WASHINGTON (May 9, 2017)—A new study released today by the Union of Concerned Scientists (UCS) found that modified three- and four-crop farming systems could be scaled up and adopted widely in Corn Belt states, generating benefits to farmers and taxpayers worth hundreds of millions of dollars.
The analysis, “Rotating Crops, Turning Profits: How Diversified Farming Systems Can Help Farmers While Protecting Soil and Preventing Pollution,” builds on a long-term study at Iowa State University, known as the Marsden Farm study, which demonstrated that adding combinations of alfalfa, cover crops, and small grains such as oats to a typical corn-soy rotation can increase farmers’ yields and maintain profits while reducing herbicide and fertilizer use. The UCS analysis shows that pairing these longer rotations with soil-conserving “no-till” practices and scaling the system up strategically would have dramatic results.
The UCS study documents:
- Adoption of the no-till 3-year or 4-year rotation system, compared with tilled corn-soy, in the 25 Iowa counties with the most erodible soils would slash erosion by as much as 91 percent.
- For those counties, the diversified rotation would also keep fertilizers out of lakes and streams. Iowa taxpayers would see water pollution cleanup savings of nearly $200 million annually and net reductions in heat-trapping gases valued at up to $78 million annually.
- Over time, and with the expansion of markets for oats or other small grains in the rotation, the system could be scaled up to nearly 40 percent of Iowa’s current farmland without driving farmers back to predominantly corn-soy. Although the analysis focused on Iowa, the results can be generalized across the 12-state Corn Belt.
The longer rotation system would benefit farmers, who are increasingly squeezed by today’s dominant Midwest corn-and-soy system. U.S. growers of these crops achieved record-high harvests in 2016, but the prices farmers receive for these crops have plummeted; U.S. farm incomes for this year are expected to drop to their lowest levels since 2002. Diversifying production would leave farmers less vulnerable to such price shifts, and expanding markets for additional crops would create new business opportunities. In addition, the system improves farmers’ soils, ensuring they can keep farming into the future.
“Diversifying crop rotations is a win-win-win solution for farmer profits, the long-term health of their soil, and clean water for communities,” said Kranti Mulik, author of the report and senior economist at UCS. “If we want to multiply the benefits, though, we need to be able to scale these practices up across the region.”
The diverse rotation system works by keeping soil covered and undisturbed year-round. This minimizes soil erosion and reduces the need for fertilizers and herbicides, which keeps pollutants out of lakes and streams. Every year, nitrogen use in U.S. agriculture causes $157 billion in environmental damage—more than double the value of the entire 2011 US corn harvest—and taxpayers, fishing and recreation industries, and under-resourced water utilities pick up the tab. A recent Gallup poll puts Americans’ concerns about water pollution and drinking water at their highest levels since 2001. As public concern rises, community leaders and farm organizations in the Corn Belt are calling for solutions.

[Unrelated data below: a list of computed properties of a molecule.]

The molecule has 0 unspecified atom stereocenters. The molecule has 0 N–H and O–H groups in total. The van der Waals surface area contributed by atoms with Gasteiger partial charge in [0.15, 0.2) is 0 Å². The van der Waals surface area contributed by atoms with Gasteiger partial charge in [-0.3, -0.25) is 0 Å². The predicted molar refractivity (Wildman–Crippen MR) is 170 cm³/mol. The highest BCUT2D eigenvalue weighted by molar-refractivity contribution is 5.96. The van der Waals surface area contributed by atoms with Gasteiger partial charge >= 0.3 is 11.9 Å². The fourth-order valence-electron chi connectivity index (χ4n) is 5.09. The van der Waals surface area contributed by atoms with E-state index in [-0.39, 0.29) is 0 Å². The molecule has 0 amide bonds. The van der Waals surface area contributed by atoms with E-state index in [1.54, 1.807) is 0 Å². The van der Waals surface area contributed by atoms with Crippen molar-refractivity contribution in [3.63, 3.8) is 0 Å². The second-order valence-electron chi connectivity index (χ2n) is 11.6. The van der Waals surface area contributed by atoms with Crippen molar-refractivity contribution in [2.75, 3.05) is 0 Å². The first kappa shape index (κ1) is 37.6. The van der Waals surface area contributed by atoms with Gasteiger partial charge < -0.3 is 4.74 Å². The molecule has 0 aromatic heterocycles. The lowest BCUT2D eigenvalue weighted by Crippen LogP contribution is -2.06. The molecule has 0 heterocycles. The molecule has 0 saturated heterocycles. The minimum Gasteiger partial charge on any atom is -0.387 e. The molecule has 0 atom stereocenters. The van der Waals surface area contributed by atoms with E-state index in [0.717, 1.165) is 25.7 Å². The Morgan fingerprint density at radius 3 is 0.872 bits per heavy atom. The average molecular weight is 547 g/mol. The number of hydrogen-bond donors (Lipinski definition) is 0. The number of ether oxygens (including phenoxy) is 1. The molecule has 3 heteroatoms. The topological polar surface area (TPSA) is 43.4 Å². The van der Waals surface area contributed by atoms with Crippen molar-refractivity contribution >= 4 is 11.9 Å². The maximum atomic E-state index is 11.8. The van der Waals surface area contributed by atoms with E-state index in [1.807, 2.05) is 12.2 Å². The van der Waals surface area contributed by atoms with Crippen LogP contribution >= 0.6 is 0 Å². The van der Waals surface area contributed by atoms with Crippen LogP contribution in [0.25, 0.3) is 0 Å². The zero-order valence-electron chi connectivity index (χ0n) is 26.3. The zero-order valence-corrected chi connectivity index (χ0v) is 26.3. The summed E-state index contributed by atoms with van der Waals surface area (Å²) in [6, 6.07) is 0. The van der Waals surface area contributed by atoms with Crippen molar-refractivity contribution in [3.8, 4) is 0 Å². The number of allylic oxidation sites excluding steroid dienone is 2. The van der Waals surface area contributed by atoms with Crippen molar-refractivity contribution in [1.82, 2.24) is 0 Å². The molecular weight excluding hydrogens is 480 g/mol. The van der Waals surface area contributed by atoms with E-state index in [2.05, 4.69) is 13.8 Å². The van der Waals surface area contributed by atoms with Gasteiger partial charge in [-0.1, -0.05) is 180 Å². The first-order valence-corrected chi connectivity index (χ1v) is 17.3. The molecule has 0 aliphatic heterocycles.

“We literally can’t afford to stand by and do nothing about the massive amount of nutrients entering the source water we use to provide drinking water for our 500,000 customers,” said Bill Stowe, CEO and general manager of the Des Moines Water Works, a regional utility in Iowa. “In 2015 alone, we spent $1.5 million running our nitrate-removal system for a record 177 days in order to provide our customers with safe drinking water; these costs are directly passed on to our ratepayers. Taxpayers also get strapped with massive cleanup costs. We need a different set of farm policies that help farmers and also protect our natural resources.”
The UCS report says federal farm policies can help farmers reap the benefits of diversified cropping system by funding additional research, education and technical assistance.
“Our farmers want to implement diverse crop rotations, but the way that financial markets and incentives work, they can’t profitably grow oats or other crops besides corn or soy,” said Sarah Carlson, director of the Practical Farmers of Iowa’s Midwest Cover Crop Project, an initiative that helps farmers adopt cover crops and works with food companies to change the market for small grain crops. “Financial incentives and more technical assistance, like bringing researchers and farmers together to find ways to adopt these practices on their farms—would go a long way to making these changes a reality.”
Other policy changes that would expand adoption include strengthening up-front financial support for farmers to shift to diverse rotations—through the Conservation Stewardship Program, the Environmental Quality Incentive Program, and additional funding for USDA Farm Service Agency loans—and boosting federal crop insurance coverage for diversified farms, not just traditional commodity-driven monocultures.